Gate opens door to a classic storyteller

IT IS a novel idea that has proved a fitting tribute to an 18th century writer.

Trainee blacksmiths Fred Suffield (left) and Adam Baillie admire their handiwork at Shandy Hall.
Trainee blacksmiths Fred Suffield (left) and Adam Baillie admire their handiwork at Shandy Hall.

For welcoming guests to picture postcard Shandy Hall, the former home of author Laurence Sterne in the North York Moors National Park, is a new gate that certainly tells a story.

Its design is a playful nod to Sterne, the 18th century writer who lived there, and to his masterpiece, The Life and Opinions of Tristram Shandy, Gentleman (1759-68).

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The gate, which blends old and new, includes a reference to one of the lines from Sterne’s famous novel – a graphic depiction of the twists and turns of the novel’s plot with all of its digressions, wrong turns, and false starts that Sterne includes to test whether his reader has been following the story.

Sterne's line which appears on the new gate.

“Fans of Tristram Shandy should be able to spot a novel element in the gate’s design,” said curator Patrick Wildgust.

“It does not just replicate the past, it’s a new piece of work.”

Its design is the creation of Chris Topp, artist blacksmith and architectural metalworker.

Mr Topp, who is based at Tholthorpe, near York, is renowned for his work at buildings including Hampton Court, Buckingham Palace, St Paul’s Cathedral, Westminster Abbey and the Houses of Parliament.

He designed and manufactured the gate to complement the existing palings and rails whilst creating a new feature which adds another layer of history at the site.

Mr Wildgust gave the design his seal of approval, saying: “I am absolutely delighted with the gate.”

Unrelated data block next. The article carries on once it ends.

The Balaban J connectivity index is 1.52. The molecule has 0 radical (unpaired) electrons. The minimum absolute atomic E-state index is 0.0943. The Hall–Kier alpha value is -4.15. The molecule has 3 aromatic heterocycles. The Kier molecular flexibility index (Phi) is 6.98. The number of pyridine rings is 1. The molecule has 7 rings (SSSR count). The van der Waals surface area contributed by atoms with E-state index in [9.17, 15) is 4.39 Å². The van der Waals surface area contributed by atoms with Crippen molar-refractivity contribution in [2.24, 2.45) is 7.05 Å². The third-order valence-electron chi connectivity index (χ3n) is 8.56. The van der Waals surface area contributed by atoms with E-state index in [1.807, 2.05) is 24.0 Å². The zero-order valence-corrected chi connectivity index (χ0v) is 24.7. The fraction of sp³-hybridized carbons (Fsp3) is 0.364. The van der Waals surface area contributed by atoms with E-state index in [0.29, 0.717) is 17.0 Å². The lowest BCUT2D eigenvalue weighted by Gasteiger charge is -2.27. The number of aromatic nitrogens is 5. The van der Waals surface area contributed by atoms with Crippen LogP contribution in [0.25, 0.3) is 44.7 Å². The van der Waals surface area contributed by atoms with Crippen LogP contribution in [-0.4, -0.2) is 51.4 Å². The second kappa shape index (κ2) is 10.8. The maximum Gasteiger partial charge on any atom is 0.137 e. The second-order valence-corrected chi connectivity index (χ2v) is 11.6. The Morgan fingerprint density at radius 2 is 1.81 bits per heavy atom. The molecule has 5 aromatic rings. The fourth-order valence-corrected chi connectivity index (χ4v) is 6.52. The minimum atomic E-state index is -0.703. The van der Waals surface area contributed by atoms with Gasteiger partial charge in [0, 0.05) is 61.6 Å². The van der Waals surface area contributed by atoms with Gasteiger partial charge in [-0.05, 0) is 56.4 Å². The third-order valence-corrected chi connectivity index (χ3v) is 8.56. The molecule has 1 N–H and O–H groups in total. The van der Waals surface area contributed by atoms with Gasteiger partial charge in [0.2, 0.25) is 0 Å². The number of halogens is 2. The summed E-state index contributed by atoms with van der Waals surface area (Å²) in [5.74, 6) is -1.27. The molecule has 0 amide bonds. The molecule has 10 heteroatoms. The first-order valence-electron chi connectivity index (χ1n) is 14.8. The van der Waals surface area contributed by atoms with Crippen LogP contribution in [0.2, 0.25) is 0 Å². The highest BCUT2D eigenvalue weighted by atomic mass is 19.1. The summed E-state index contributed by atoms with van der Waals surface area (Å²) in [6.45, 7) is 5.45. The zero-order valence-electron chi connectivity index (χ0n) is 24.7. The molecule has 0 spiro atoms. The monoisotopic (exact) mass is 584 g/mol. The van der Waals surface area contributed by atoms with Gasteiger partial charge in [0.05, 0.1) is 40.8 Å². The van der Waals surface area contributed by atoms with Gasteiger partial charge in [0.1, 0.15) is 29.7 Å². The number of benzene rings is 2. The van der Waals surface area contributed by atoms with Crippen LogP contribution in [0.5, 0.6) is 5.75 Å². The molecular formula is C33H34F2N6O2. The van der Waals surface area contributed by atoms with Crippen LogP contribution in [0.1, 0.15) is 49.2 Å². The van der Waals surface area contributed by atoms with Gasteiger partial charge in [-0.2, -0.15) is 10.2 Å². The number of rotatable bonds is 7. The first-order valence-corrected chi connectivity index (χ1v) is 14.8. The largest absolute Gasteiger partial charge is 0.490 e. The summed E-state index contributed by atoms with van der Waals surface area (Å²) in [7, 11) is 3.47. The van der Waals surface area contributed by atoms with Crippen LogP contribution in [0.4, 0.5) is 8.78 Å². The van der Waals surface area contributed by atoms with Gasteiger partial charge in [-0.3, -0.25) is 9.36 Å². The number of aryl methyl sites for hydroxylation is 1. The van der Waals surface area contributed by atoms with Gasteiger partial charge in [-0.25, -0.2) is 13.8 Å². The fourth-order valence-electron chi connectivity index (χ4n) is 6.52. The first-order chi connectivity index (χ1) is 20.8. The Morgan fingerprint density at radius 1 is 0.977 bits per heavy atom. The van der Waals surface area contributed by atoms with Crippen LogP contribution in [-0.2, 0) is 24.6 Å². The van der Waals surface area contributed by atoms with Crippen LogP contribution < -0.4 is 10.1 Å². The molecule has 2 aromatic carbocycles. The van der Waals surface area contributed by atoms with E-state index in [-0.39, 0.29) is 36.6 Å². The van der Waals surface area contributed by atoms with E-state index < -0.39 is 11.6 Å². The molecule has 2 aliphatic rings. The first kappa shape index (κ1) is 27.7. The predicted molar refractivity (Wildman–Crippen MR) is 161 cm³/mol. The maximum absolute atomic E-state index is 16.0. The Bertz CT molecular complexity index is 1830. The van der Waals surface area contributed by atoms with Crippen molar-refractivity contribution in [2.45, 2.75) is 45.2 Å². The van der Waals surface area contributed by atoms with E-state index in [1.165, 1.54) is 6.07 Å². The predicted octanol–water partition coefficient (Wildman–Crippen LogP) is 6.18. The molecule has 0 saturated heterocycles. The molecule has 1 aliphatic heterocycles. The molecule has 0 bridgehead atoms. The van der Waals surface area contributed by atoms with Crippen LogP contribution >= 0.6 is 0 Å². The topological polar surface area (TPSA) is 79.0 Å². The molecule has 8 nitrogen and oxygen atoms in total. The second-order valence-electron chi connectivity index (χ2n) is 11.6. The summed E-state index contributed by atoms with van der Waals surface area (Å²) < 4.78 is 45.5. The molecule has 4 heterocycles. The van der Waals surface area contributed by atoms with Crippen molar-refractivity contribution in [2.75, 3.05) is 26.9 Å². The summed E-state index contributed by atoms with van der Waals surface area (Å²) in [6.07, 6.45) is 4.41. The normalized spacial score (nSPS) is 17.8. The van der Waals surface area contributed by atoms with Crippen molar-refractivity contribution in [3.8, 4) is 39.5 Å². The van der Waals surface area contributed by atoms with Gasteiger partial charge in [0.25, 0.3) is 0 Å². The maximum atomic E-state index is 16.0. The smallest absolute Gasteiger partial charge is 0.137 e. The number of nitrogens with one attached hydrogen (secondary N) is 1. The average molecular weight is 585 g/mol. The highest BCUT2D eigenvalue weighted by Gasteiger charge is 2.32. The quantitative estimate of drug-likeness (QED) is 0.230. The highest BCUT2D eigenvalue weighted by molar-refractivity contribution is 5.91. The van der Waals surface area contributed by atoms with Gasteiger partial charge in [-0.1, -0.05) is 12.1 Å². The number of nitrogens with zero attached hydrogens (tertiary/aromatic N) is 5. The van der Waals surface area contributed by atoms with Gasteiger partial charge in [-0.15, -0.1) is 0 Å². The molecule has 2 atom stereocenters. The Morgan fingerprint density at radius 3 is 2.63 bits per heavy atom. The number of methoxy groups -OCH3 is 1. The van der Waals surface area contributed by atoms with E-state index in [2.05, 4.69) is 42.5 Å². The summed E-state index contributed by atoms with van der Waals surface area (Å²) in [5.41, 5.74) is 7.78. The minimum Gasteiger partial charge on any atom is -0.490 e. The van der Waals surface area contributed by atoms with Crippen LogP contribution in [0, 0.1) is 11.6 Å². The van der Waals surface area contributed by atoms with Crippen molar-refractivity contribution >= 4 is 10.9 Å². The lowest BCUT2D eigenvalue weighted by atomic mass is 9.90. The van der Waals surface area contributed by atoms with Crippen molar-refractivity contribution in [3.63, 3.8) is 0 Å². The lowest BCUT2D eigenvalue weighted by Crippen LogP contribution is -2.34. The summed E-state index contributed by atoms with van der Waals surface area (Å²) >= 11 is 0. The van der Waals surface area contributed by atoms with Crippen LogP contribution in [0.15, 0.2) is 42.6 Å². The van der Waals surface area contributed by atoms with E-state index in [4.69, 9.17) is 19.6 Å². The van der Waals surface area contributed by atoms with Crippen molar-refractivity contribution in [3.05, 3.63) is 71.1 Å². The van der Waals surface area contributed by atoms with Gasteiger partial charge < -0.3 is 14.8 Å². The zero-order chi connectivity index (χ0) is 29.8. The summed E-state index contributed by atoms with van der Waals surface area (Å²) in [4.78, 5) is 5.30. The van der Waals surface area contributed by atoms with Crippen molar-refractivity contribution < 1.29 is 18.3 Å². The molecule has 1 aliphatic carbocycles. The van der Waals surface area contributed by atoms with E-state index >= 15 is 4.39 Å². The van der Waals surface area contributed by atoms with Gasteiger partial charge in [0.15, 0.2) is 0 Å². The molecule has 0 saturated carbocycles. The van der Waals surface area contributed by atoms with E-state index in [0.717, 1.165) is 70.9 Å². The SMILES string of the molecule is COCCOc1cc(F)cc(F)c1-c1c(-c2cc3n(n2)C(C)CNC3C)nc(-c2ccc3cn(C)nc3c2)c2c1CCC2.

Fifteenth-century Shandy Hall, Sterne’s former home at Coxwold, in North Yorkshire, is one of the first historic sites to greet visitors on their approach to the North York Moors.

Sterne (1713-68) – the great-grandson of Richard Sterne, Archbishop of York – enjoys worldwide fame and his books, including A Sentimental Journey, have never been out of print.

In his day, he became something of a celebrity and even had his portrait painted by Sir Joshua Reynolds.

The author, who was also vicar of Coxwold, wrote his most famous novel, The Life and Opinions of Tristram Shandy, Gentleman, at Shandy Hall in 1759.

The story inspired the film, A Cock and Bull Story, in 2005 starring Steve Coogan, Rob Brydon and Gillian Anderson which mimicked the book’s strange convoluted plot devices.

This year marks the 300th anniversary of Sterne’s birth, and the new gate not only welcomes visitors but also marks a timely new beginning for the historic hall, replacing a gate removed from the Grade I-listed building in 2000.

The design is a departure from traditional renovation and the arrival of the contemporary artwork is also intended to help demonstrate how modern design and historic architecture can enhance each other.

Shandy Hall is the home of The Laurence Sterne Trust, a registered charity which promotes the writings of Sterne through exhibitions, events and public access to the property and its collection.

The building has become a shrine to fans of literature and welcomes visitor from around the world keen to see the books, paintings, and manuscripts, as well as the various possessions once owned by the writer. It is also used by researchers, scholars, creative artists and writers who are inspired by Sterne’s work.

Mr Wildgust said Sterne’s writing was “extremely modern at the time” and as such has enjoyed a lasting appeal.

The new gate was commissioned following an award from the North York Moors Leader Small Scale Enhancements Scheme, which supports projects that benefit rural communities.

Mr Wildgust hopes people will be inspired to travel to Shandy Hall and see the new gate while paying a visit to the Good Humour Club Exhibition in Shandy Hall Gallery.

The exhibition is inspired by a recent discovery in The Laurence Sterne Trust’s collection – a tiny book of a hitherto unknown society that existed in York in the 18th century.

Its members – tradesmen, clergy and doctors – met to celebrate the virtues of companionship and conviviality while consuming copious amounts of punch at Sunton’s Coffee House, in Coney Street.